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by Kathy Whitney | Thursday, Jan. 17, 2013, 9:30 AM
Cheryl Laffer, M.D., Ph.D., professor of Medicine, is the new director of the Hypertension Service within the Division of Clinical Pharmacology.
Laffer came to Vanderbilt in October from Texas A&M Health Science Center College of Medicine, where she was co-section chief of hypertension and vascular medicine.
Laffer’s clinical interests include treatment-resistant hypertension, salt-sensitive hypertension, hypertensive heart disease, renal artery stenosis, hyperaldosteronism, white-coat hypertension (elevated blood pressure in the doctor’s office but normal otherwise) and cardiovascular risk reduction. Her primary research interest is salt sensitivity and blood pressure.
“Cheryl is a thoughtful hypertension specialist who has contributed significantly to our understanding of salt-sensitive hypertension and insulin resistance,” said Nancy Brown, M.D., chair of the Department of Medicine.
Fifty percent of people with high blood pressure will see their blood pressure rise after consuming a lot of salt. More than 80 percent of African-Americans with high blood pressure have salt sensitivity, Laffer said.
In some people, sodium increases blood pressure because it holds excess fluid in the body, placing an added burden on the heart, according to the American Heart Association (AHA).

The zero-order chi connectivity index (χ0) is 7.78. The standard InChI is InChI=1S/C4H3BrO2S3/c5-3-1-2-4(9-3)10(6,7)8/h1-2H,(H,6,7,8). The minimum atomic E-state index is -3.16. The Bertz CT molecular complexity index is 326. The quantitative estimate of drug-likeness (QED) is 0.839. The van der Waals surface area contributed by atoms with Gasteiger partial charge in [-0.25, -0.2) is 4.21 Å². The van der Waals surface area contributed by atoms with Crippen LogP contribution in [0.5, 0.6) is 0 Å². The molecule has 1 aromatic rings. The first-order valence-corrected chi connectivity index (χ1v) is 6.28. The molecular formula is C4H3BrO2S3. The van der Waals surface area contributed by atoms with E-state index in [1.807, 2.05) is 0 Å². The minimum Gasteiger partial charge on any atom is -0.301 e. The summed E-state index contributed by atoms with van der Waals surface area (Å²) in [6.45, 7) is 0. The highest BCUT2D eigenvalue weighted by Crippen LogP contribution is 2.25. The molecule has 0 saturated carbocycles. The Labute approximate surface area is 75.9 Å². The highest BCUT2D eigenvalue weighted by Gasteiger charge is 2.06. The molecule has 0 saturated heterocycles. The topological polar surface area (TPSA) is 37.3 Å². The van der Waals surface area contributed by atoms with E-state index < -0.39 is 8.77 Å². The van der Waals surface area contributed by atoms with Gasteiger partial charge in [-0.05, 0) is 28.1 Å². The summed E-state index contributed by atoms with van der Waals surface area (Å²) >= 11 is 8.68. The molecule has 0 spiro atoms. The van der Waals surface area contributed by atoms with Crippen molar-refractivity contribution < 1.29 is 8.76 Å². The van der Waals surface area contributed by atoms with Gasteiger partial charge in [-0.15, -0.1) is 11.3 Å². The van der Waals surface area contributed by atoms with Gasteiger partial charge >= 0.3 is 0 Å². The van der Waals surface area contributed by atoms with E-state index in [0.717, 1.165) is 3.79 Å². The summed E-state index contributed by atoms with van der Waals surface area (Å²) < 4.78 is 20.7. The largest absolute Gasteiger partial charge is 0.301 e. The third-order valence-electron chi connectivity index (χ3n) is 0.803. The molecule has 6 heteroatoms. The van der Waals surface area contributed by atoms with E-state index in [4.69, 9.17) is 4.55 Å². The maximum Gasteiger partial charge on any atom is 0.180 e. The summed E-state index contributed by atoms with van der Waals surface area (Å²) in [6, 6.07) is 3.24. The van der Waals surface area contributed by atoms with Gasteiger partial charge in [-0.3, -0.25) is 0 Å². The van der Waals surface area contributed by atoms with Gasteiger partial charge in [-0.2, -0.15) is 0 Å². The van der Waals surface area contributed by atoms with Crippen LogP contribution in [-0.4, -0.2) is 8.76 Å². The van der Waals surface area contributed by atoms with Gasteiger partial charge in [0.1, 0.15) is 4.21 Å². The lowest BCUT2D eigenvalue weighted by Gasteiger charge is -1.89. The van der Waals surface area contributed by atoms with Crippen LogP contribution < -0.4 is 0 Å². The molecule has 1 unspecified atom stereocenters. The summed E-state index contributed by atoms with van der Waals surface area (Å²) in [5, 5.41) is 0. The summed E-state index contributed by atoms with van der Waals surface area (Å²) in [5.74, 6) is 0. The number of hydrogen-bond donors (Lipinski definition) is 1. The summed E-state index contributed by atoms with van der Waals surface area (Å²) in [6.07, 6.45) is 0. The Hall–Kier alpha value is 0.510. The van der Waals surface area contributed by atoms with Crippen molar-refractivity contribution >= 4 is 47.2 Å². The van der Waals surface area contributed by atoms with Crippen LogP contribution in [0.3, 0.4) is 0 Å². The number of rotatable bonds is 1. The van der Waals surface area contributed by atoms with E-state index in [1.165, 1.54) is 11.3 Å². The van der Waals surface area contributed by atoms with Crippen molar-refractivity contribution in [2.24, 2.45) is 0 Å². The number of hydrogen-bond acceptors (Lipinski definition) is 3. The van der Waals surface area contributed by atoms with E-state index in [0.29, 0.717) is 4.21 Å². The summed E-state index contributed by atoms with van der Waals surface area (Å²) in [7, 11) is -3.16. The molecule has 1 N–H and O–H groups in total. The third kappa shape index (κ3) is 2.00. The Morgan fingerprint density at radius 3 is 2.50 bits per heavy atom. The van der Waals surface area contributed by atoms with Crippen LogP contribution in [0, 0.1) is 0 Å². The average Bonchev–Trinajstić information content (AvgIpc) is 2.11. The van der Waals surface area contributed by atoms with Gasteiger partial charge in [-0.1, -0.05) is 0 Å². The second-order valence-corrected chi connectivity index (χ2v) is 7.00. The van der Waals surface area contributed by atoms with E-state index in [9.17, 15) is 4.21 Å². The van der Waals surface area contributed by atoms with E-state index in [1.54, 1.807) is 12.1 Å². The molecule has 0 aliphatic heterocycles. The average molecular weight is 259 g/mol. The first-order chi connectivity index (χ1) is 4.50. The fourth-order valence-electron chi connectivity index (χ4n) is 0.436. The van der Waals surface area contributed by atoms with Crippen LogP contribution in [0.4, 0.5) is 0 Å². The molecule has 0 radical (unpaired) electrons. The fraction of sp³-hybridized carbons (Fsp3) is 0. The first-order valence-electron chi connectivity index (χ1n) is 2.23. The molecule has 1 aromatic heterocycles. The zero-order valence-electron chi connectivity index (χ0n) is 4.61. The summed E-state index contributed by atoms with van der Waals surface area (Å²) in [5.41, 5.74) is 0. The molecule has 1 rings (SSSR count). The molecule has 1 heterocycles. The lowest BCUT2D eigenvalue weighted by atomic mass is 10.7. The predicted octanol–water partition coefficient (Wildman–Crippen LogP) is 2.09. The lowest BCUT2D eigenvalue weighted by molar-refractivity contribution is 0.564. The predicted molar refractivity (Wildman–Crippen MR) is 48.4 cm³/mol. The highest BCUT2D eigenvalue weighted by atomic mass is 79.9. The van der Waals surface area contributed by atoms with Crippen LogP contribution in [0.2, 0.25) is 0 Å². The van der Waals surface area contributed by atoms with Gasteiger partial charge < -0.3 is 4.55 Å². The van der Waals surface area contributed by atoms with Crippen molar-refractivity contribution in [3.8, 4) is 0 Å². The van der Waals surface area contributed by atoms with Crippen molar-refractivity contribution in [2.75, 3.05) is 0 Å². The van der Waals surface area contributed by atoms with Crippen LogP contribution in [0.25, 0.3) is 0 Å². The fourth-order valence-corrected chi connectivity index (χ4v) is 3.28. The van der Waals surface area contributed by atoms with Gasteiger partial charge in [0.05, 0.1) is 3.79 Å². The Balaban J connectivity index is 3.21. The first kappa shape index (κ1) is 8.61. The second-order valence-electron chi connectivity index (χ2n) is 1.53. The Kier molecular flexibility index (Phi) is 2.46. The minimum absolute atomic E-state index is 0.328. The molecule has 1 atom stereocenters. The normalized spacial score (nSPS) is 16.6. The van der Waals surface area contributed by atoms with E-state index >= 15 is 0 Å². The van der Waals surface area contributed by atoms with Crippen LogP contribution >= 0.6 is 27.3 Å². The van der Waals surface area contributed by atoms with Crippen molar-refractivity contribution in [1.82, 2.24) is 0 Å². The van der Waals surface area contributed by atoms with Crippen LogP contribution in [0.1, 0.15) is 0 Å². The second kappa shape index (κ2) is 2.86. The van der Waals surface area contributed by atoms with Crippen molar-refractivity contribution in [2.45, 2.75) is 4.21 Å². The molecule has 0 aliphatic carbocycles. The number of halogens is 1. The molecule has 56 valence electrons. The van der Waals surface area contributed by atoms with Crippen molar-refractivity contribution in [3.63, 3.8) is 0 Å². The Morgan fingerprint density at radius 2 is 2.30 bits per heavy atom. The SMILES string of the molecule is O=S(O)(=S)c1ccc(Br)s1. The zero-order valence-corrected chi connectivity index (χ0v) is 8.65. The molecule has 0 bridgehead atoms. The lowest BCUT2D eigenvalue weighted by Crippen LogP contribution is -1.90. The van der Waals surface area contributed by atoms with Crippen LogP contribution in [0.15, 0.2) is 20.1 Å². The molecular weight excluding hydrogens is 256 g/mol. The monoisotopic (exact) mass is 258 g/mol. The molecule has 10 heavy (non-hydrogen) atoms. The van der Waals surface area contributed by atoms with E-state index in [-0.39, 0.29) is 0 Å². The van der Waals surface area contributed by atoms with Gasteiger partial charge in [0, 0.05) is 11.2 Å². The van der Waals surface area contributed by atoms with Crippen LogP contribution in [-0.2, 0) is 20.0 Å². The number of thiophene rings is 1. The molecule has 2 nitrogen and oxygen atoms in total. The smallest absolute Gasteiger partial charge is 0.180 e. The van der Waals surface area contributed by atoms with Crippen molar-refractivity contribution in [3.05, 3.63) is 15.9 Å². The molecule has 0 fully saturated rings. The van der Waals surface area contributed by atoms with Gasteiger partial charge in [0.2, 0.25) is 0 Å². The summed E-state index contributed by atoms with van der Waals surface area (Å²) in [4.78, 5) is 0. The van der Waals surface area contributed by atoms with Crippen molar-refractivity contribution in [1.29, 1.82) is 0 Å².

Excessive salt intake, more than four grams of NaCl per day, can directly raise blood pressure by 10 points on a temporary basis. According to the AHA, a blood pressure reading of 120/80 Hg or above may lead a physician to recommend a low-salt diet or avoiding salt altogether.
“Salt sensitivity itself is an independent risk factor for cardiovascular morbidity and mortality even if someone doesn’t have high blood pressure,” Laffer said.
As director of the Hypertension Service, Laffer sees patients in clinic along with Brown, Matt Luther, M.D., Fernando Elijovich, M.D., who also comes to Vanderbilt from Texas A&M, and Tiffany Latham, DNP, ANP-BC. John Nadeau, M.D., sees patients at the VA Medical Center. The service also provides consultation to all inpatient services with the added help of endocrinologist Vipul Lakhani, M.D.
“We’ll often get referrals from primary care providers who have patients who have treatment-resistant hypertension. This means someone who’s tried three or more medications and still can’t get their blood pressure under control. If they reach that point, they should come and see us in clinic,” she said.
For a clinic appointment or inpatient consultation, call 322-3353.
Kathy Whitney, (615) 322-4747
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